Mimi Reinhard, a secretary in Oskar Schindler’s office who typed up the list of Jewish men, women and children to be saved from death by Nazi Germany, died in Israel on Friday at the age of 107.

She was buried Sunday in Herzliya, said her son, Sasha Weitman, as reported in the AP.

Born Carmen Koppel in Vienna, Austria, in 1915, Reinhardt moved to Krakow, Poland, before the start of World War II and was forced into the Krakov ghetto when the Nazis invaded the country in 1939.

In 1942, she was sent to the Plaszow concentration camp, where she worked in the administrative office because she was skilled in shorthand. Two years later, she was ordered to type up the list of Jews that were going to be transferred to work in an ammunition/metal factory in Krakow, Poland, that was owned by Schindler.

She added her own name to the list—and the names of two friends—and was among the 1,200 Jews saved by the German businessman, who bribed Nazi authorities to let him keep the listed Jews as workers in his factories. Schindler’s efforts inspired Steven Spielberg’s 1993 film “Schindler’s List.”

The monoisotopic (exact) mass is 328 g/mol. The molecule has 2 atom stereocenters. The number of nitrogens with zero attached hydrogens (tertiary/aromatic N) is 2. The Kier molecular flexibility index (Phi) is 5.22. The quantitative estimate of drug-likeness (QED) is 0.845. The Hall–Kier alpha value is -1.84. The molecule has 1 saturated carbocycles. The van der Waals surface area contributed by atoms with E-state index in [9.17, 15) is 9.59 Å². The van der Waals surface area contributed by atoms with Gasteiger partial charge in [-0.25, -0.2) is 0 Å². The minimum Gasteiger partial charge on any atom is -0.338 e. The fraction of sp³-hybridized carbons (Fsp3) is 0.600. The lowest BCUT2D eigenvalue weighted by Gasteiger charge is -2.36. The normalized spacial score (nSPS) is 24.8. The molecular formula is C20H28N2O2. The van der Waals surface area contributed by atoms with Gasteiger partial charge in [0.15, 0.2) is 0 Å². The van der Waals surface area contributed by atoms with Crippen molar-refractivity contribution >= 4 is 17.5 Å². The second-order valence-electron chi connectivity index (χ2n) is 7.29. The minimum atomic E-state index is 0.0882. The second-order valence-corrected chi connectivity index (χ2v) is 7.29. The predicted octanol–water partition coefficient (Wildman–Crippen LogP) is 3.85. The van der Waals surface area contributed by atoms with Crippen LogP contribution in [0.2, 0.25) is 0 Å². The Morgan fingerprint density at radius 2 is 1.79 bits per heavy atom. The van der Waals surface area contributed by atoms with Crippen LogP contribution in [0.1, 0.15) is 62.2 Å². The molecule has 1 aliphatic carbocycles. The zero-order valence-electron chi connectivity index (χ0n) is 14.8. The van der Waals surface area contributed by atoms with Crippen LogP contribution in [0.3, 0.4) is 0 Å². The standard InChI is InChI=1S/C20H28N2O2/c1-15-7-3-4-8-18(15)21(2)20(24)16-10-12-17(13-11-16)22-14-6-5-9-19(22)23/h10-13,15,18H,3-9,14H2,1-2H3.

Weitman said his mother, after moving to Israel, “became a kind of celebrity” following the release of the movie, reported the New York Post.

More than that, he noted that it “pumped another 15 years into her life.”

Reinhard lived in the United States until moving to Israel in 2007 when she was 92.

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